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UNICEF donates ventilators for health facilities

UNICEF delivered the first seven out of ten ventilators which are being donated for health care institutions in North Macedonia. The first batch of ventilators will be delivered to intensive care units treating COVID-19 patients throughout the country.

Skopje, 29 May 2020 (MIA) – UNICEF delivered the first seven out of ten ventilators which are being donated for health care institutions in North Macedonia. The first batch of ventilators will be delivered to intensive care units treating COVID-19 patients throughout the country.

“I would like to thank UNICEF for this truly significant donation to our health care system. They donate seven respiratory machines, which can be used to treat both adults and children. Our cooperation with UNICEF covers many fields. First of all, in the field of children’s health. We have talked with the UNICEF Representative many times about improving children’s health, their protection, but this situation with COVID-19 has changed all the circumstances, changed the priorities in all health systems in the world, as well as in our country. In that regard, this support is very important. These are machines that are modern and the pinnacle of technology. They give all the possibilities for ventilation. I sincerely hope that they will not be needed, but they significantly strengthen our health system. They will be distributed to intensive care units, where patients are treated. In that sense, the respiratory machines are an upgrade in the quality of health care that patients who need this type of treatment will be able to receive,” said Health Minister Venko Filipche.

Valued at over $215,000 USD, the donation of the latest generation of ventilators – Evita Infinity V500 Ventilators, purchased from the German manufacturer Draeger – are both for invasive and non-invasive therapy and can be used to treat both children and adults. Simply put, they take over the body’s breathing process when disease has caused the lungs to fail giving the patient time to fight off the infection and recover.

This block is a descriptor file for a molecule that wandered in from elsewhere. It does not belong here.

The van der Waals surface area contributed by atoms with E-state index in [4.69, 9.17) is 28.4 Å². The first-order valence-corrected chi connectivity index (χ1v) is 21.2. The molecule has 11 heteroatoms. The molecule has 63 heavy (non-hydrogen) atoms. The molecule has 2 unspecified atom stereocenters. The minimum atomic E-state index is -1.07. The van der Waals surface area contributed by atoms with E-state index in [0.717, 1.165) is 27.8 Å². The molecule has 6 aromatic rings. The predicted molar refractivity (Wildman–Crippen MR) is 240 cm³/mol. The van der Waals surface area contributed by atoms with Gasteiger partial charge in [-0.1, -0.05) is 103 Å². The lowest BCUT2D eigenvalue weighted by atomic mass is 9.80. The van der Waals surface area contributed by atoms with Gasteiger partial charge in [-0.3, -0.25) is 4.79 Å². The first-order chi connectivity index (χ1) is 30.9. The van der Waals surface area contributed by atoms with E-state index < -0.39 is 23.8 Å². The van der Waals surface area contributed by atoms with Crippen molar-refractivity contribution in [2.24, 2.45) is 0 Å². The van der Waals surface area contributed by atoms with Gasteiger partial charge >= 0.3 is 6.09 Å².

“Now more than ever we see the importance of strengthening health systems. First and foremost, to save lives, but also to prevent a health crisis from becoming broader socio-economic crisis having a major impact on children and families. Globally, we see, the outbreak is claiming lives and livelihoods as health systems buckle, and measures introduced to prevent the spread have schools closed and families struggling,” said Patrizia Di Giovanni, UNICEF Representative. “While we strengthen other systems to be more resilient to crisis, we must ensure continued investment in health system strengthening to prevent health crisis from becoming a child-rights crisis. Only by working together can we ensure that every child is healthy, safe and learning, no matter what challenges countries face.”

As part of the COVID-19 pandemic response, UNICEF is supporting the Government in its efforts to reduce the impact on children and families. In addition to supporting health system strengthening as part of the regular cooperation with the Ministry of Health, UNICEF is also providing additional supplies of personal protective equipment and n-CoV-2 testing kits; supporting the establishment of tele-health counselling services for home visiting nurses and a helpline for pregnant women and mothers with newborns; distributing hygiene packs to the most vulnerable communities; supporting the development of risk communication material and community engagement activities, supporting psychosocial support for children and families, working to improve immunization and in other areas.

UNICEF has over seventy years of experience in responding to crisis situations and providing the necessary assistance when it is most needed, with a global network of more than 1,000 medical suppliers, the biggest humanitarian warehouse in the world, strong global and local partnerships and supporter.

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